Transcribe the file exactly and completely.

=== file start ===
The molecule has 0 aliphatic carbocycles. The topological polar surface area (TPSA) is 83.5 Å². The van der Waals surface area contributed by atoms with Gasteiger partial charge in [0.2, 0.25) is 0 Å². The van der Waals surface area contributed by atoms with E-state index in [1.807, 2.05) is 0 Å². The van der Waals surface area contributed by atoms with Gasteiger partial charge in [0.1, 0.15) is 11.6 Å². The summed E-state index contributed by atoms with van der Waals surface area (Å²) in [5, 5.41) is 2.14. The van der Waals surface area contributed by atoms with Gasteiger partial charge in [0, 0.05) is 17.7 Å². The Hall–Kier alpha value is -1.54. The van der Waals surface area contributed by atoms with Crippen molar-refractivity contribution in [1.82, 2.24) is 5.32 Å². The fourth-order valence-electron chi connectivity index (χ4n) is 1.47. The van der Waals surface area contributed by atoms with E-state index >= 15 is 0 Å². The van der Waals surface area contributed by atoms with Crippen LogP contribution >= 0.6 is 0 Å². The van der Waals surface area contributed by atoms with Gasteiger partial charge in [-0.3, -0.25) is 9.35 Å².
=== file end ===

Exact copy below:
The molecule has 0 aliphatic carbocycles. The topological polar surface area (TPSA) is 83.5 Å². The van der Waals surface area contributed by atoms with Gasteiger partial charge in [0.2, 0.25) is 0 Å². The van der Waals surface area contributed by atoms with E-state index in [1.807, 2.05) is 0 Å². The van der Waals surface area contributed by atoms with Gasteiger partial charge in [0.1, 0.15) is 11.6 Å². The summed E-state index contributed by atoms with van der Waals surface area (Å²) in [5, 5.41) is 2.14. The van der Waals surface area contributed by atoms with Gasteiger partial charge in [0, 0.05) is 17.7 Å². The Hall–Kier alpha value is -1.54. The van der Waals surface area contributed by atoms with Crippen molar-refractivity contribution in [1.82, 2.24) is 5.32 Å². The fourth-order valence-electron chi connectivity index (χ4n) is 1.47. The van der Waals surface area contributed by atoms with E-state index >= 15 is 0 Å². The van der Waals surface area contributed by atoms with Crippen LogP contribution >= 0.6 is 0 Å². The van der Waals surface area contributed by atoms with Gasteiger partial charge in [-0.3, -0.25) is 9.35 Å².